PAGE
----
Where to put the horizon in landscape photographs

When composing a photograph, especially a landscape shot, everything needs to be considered, and that includes where to put the horizon.  By where the horizon is placed in the frame determines much of the overall impression of the photo.  One simple way to help with horizon placement is to follow the rule of thirds, by that I mean placing the horizon in the lower or upper third of the frame often results in an appealing shot.  

The horizon dead smack in the middle, not a very exciting shot.Without any formal photography training, most of the time picking up a camera and making a landscape shot of sky and water would result in the above image with the horizon dead centered.  Unless there is some kind of cool reflection or vertical symmetry, this results in a boring shot.  The photographer has not chosen which to feature more of in the frame, the sky or the water?

Placing the horizon in the upper third showcases the foreground.In the above shot the horizon is placed in the upper third of the frame, showing that the photographer chose to feature the water.  Putting the horizon in the upper third highlights the foreground.  So you have to ask yourself, is the foreground nicer than the background?  If so, compose with the horizon in the upper third.  However, for most water shots here in Florida, including the one above, the water is not as beautiful as the sky so the shot can end up looking like a lot of brown with a peak of blue at the top.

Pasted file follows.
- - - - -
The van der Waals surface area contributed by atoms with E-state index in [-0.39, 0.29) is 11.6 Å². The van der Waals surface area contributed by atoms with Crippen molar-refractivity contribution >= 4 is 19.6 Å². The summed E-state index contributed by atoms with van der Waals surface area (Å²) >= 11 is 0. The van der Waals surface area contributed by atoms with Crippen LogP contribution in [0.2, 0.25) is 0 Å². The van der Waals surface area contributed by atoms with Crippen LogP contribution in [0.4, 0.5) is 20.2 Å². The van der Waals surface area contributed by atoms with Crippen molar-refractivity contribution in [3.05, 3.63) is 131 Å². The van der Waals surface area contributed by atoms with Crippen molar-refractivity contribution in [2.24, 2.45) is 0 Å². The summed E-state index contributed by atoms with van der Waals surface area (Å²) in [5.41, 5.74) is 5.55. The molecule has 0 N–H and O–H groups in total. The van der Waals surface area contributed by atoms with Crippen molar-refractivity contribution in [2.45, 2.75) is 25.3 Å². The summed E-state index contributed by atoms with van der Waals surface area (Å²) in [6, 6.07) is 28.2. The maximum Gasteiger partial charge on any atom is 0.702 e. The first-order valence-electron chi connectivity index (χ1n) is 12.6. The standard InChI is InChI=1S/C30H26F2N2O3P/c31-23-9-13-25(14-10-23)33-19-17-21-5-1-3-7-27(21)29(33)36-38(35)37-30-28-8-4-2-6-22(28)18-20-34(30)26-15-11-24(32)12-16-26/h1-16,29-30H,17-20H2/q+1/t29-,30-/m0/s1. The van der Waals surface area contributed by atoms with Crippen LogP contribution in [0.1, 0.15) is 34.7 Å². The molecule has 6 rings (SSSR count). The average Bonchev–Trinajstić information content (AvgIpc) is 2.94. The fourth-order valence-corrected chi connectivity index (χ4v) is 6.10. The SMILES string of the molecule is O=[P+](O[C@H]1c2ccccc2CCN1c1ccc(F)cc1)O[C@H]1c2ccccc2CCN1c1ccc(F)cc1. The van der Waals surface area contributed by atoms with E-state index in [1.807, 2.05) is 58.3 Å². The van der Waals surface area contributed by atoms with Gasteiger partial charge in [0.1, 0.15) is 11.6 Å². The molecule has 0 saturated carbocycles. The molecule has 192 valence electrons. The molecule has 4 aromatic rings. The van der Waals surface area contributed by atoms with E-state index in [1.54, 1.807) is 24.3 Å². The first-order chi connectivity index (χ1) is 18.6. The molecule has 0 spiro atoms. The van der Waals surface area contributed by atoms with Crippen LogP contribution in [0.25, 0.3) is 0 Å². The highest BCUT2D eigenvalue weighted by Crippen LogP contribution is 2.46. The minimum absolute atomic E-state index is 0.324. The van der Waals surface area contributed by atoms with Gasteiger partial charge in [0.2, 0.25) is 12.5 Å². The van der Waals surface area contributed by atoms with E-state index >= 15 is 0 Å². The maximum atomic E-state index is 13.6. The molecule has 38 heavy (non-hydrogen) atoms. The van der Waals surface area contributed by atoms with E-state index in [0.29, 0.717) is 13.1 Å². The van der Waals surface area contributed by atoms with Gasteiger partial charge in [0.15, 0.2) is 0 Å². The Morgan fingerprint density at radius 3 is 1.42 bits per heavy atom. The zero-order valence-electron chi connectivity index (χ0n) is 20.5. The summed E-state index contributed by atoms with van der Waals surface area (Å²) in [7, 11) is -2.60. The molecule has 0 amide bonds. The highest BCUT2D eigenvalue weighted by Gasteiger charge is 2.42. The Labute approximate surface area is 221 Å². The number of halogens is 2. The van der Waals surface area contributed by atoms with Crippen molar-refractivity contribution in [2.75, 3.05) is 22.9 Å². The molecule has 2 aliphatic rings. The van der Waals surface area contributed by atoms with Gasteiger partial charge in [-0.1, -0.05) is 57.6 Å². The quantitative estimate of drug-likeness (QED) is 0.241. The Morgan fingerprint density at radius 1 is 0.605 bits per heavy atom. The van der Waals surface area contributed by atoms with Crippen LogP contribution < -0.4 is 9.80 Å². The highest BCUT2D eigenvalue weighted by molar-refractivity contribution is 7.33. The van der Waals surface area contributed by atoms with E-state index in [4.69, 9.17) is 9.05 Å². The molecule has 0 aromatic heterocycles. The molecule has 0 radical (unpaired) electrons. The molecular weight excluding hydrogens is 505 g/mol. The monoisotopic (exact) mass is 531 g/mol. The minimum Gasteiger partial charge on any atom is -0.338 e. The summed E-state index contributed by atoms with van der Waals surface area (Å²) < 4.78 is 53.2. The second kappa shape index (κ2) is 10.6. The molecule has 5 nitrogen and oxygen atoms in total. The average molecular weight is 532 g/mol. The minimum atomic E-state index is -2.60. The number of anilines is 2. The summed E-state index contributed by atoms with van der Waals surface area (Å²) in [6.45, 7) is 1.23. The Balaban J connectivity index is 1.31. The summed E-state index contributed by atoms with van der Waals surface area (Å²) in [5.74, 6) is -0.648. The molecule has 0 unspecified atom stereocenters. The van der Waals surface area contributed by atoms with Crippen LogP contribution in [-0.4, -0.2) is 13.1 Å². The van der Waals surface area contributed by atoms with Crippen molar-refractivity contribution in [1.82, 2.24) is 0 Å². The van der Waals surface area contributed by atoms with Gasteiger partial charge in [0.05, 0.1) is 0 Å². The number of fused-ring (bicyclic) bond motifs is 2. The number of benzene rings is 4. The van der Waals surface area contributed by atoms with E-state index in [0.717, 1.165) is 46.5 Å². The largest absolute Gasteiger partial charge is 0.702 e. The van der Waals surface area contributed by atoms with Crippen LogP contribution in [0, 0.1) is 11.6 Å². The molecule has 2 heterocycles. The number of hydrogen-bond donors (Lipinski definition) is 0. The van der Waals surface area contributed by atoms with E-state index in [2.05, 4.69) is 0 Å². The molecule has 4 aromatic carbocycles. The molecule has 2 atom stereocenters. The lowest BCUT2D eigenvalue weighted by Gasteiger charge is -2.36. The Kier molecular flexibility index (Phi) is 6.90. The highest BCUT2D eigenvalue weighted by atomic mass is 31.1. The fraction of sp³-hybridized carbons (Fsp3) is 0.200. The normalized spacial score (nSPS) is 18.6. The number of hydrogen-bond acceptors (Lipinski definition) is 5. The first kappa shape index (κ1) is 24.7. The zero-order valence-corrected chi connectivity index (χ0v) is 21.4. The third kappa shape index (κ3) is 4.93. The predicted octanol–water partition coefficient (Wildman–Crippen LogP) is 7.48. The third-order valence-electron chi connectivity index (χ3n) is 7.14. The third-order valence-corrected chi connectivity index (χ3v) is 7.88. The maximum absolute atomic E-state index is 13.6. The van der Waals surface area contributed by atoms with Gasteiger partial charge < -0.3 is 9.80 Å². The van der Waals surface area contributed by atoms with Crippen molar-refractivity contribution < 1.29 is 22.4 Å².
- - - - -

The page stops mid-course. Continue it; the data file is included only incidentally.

Putting the horizon in the lower third often results in the best Florida landscape compositionFinally the horizon is placed in the lower third showing more of the beautiful afternoon sky and less of the nondescript water.  This framing showcases the best feature of the shot, the sky, and just enough water to let the viewer know it is a waterfront shot.

So when framing your shot, decide what you want to feature, and then place the horizon accordingly.